Sunday, January 20, 2013

Are systems real?

Maybe not as real as we think. And certainly less real than our everyday conversations generally suggest. Naming something as a system does not make it a system. Nor does it validate the use of system thinking in the situation.

However for various purposes, and under certain conditions, we can proceed 'as if' we are dealing with a system, at least for the time being. The danger lies in assuming that some aspect of a situation can be treated as if it is a system. As Marshall McLuhan said, when we name something we stop thinking about it.

The central idea underpinning systems thinking is that, to a greater or lesser extent, we can rely on the existence of certain patterns of interaction between the elements involved.

In the physical world interactions are shaped by largely universal natural laws, hence the consistency of many interactions is usually very high. Drop a raw egg from a height of two metres onto concrete and the acceleration of the egg and the outcome can be readily predicted - the interactions between the egg and gravity and the subsequent interaction between the egg and concrete are highly consistent for eggs in this situation. Hence, we can address the situation with systems thinking.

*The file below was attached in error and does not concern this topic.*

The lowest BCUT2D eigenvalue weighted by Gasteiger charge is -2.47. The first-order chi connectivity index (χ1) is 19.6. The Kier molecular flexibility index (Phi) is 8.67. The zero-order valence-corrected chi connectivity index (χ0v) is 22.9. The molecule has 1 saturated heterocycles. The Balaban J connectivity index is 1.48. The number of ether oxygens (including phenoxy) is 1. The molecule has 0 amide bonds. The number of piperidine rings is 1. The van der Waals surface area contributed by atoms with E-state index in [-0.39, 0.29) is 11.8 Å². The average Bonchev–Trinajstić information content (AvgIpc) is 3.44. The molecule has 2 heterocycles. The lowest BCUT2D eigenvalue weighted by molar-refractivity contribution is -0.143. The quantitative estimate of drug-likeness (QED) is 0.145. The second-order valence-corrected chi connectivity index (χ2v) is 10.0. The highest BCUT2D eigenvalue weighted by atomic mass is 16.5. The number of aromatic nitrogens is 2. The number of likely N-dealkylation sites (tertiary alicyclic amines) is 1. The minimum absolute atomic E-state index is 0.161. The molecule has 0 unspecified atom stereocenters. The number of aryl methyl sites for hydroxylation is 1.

Highly consistent patterns can also emerge in human interactions. Not so much because of natural laws but because of shared belief systems, shared goals and agreed practices, social regulations, corrective consequences... Shared beliefs, agreements, regulations, and consequences can act as 'attractors' around which consistent actions and interactions emerge.

Such situations can often be treated 'as if' they are systems, especially if
- the goals/expectations are known and agreed
- inputs are consistent
- processes are clear and practiced
- 'outcomes' are measured and reported against the goals/expectations

Systems thinking can then be applied so that changes and improvements are achieved
- increasing the consistency of the interactions
- changing the interactions to
-> use different (new, less...) inputs
-> reduce variation 'errors'
-> make interactions easier (so that the 'system' is more efficient)
-> improve outcomes (so that the 'system' is more effective)

That is, by continuously monitoring a situation and using informed judgement it may be valid to treat the situation as if it was a system.